By Olivia Cahoon
Part 1 of 2
Digital printing technologies like direct to garment (DTG) presses offer customized apparel for short runs. These devices are ideal for apparel manufacturers that offer made-to-order (MTO) manufacturing and produce garment samples in house.
Fanatics Branded, Inc., started in Jacksonville, FL in the early 2000’s out of a strip mall. The company focused on college licensed products and labels for colleges like the University of Georgia.
In 2009, Tim Brule, VP of disruptive technology, Fanatics Branded, sold his co-owned company—DemandMade, Inc.—to Fanatics. There, he implemented an MTO manufacturing process that helped reduce inventory and expand assortment. Within four months of the acquisition, Fanatics installed six DTG printers and integrated the MTO process into its ecommerce website. At this time it also started to decorate custom jerseys and embroider applique.
Shortly after, GSI acquired Fanatics, which brought in professional sports ecommerce sites like NASCAR, the NBA, NFL, and NHL. “Since that day we have seen explosive growth in all aspects of our business,” says Brule. For example, the company converted a manufacturing facility in Louisville, KY for custom jersey manufacturing.
Since then, Fanatics increased its licensing rights and its manufacturing space. Its facility in Easton, PA is one of the largest cut and sew centers in the U.S. “Every MLB on-field jersey is 100 percent made in the U.S. in that building,” comments Brule.
The company now has over one million square feet of manufacturing in the U.S. Its growth also allowed for acquisitions of several companies including Kitbag in Europe and Asia and Majestic Athletic, which also brought a large bulk/wholesale business with it. With this recent growth, Fanatics is looking to leverage its DTG machines to make digital printing its main manufacturing source.
“My team is researching innovative technologies to construct garments more efficiently as well as decorate. Dye-sublimation, direct to fabric, and laser bridges are all being explored,” explains Brule.
Fanatics sources a great deal of its products overseas, including jerseys, tees, fleece, and headwear. It also sources printing blanks overseas and decorates in the U.S. Blanks are available in most compositions and are decorated depending on fabric makeup.
For example, its NBA jerseys are made with polyester and screen printed with silicone inks. “Polyester is still a big challenge for MTO but we have numerous decorating techniques,” comments Brule.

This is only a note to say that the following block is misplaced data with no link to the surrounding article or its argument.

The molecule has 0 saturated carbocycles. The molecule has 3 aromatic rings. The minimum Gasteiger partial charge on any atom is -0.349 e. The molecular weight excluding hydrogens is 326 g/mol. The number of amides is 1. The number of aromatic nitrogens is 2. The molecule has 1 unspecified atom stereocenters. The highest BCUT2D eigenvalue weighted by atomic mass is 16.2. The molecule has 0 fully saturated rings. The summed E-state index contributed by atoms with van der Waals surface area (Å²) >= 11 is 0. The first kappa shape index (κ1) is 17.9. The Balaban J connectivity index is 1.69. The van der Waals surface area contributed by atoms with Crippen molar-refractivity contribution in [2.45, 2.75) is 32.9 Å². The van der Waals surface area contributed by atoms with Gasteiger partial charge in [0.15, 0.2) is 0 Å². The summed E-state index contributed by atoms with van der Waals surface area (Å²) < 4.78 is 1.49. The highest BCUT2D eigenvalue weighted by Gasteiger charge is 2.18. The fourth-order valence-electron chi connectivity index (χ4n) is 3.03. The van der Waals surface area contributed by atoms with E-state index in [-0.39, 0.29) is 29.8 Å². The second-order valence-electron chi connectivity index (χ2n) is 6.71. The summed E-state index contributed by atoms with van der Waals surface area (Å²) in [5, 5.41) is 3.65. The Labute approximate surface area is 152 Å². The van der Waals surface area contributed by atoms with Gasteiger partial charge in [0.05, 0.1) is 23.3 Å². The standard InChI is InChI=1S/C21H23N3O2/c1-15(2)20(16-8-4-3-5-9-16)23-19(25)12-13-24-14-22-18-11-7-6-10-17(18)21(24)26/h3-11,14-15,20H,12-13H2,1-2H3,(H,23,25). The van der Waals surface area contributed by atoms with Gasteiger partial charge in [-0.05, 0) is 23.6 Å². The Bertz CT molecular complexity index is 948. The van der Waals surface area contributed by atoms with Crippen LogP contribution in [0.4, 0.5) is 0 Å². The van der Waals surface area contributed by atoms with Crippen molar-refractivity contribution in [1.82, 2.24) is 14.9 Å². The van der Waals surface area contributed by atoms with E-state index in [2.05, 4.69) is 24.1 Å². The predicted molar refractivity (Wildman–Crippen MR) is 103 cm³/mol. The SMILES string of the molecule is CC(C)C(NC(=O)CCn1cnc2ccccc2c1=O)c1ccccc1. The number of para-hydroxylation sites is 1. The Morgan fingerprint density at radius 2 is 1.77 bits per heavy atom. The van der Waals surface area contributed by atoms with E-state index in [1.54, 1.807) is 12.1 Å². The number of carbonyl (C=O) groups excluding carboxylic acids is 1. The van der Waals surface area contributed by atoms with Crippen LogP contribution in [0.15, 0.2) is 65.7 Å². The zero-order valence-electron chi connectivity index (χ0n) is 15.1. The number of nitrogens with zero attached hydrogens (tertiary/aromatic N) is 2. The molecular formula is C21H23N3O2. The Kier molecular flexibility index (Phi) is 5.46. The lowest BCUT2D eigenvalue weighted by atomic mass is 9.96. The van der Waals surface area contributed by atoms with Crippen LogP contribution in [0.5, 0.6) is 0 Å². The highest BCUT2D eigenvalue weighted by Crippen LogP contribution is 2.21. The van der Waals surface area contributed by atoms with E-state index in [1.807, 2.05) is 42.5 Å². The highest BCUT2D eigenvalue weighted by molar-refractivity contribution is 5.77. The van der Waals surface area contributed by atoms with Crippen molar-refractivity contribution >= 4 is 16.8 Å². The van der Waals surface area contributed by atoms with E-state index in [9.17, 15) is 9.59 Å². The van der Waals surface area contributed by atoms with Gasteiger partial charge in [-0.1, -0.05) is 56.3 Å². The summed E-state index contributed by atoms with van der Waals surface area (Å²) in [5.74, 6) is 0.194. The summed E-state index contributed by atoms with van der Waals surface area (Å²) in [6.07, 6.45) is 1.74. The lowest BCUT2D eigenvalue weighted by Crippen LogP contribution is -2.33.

In 2006, Fanatics started using digital print technology on garments and outsourced manufacturing to companies that printed on light garments. A year later the manufacturer started using Kornit Digital printers for dark garments.
50 percent of Fanatics’ MTO business is digital, but only one percent of its bulk/wholesale business utilizes the technology. However, Brule is tasked to change that. “My team set a big goal of converting 70 percent of the in-house bulk business to digital by 2020.”
Currently, its digital printers are all Kornit—including the Kornit Avalanche HD6—along with the M&R Companies‘ Digital Squeegee Hybrid Printing System.
Compared to traditional apparel manufacturing techniques, Brule says digital printing depends on the order’s size. Traditional screen printing dominates unit orders over 200 while the M&R Digital Squeegee is effective on designs from 100 to 200 runs. Below 100 units DTG is a cost-effective choice, for example for design samples.
With the digital presses, Fanatics mostly prints on men’s 100 percent cotton and tri-blend tees. Fleece is seasonal and women’s and youth apparel is currently a growing business. “Over 60 percent of our business is mostly men’s tees,” adds Brule. The manufacturer develops its own garments and sources its fleece from Central America and tees from Asia.
From a garment perspective, 100 percent polyester and performance wear is still a challenge with MTO. According to Brule, dye migration and low-cure temperatures are tough to solve digitally. Further, each garment manufacturer uses different chemicals in the dying process. “Getting consistent prints is very challenging with the variability of blanks between lots.”
Harley Davidson Tees
Fanatics was recently tasked with creating Harley Davidson 2019 Spring and Summer catalog samples. To do so, the manufacturer selected its Kornit Avalanche HD6 to run 50 designs for men’s and women’s basic cotton tees.
The Kornit Avalanche HD6 is an industrial DTG printing system based on NeoPigment Rapid ink technology. Using six colors plus white the press offers a 23.5×35-inch maximum printing area and handles a variety of substrates, including cotton, cotton-polyester blends, denim, leather, linen, lycra, polyester, silk, viscose, and wool.
Form job submittal to finished product, it took Fanatics six weeks to complete the sample runs, with the majority of time spent on approvals. According to Brule, the designs looked great and are expected to debut in Spring 2019.
Fanatics is one of many apparel manufacturers utilizing digital printing technology for short-run, on demand garments and samples.
Part two of this series features another custom sports apparel manufacturer that takes pride in its digital print technology.
Nov2018, Industrial Print Magazine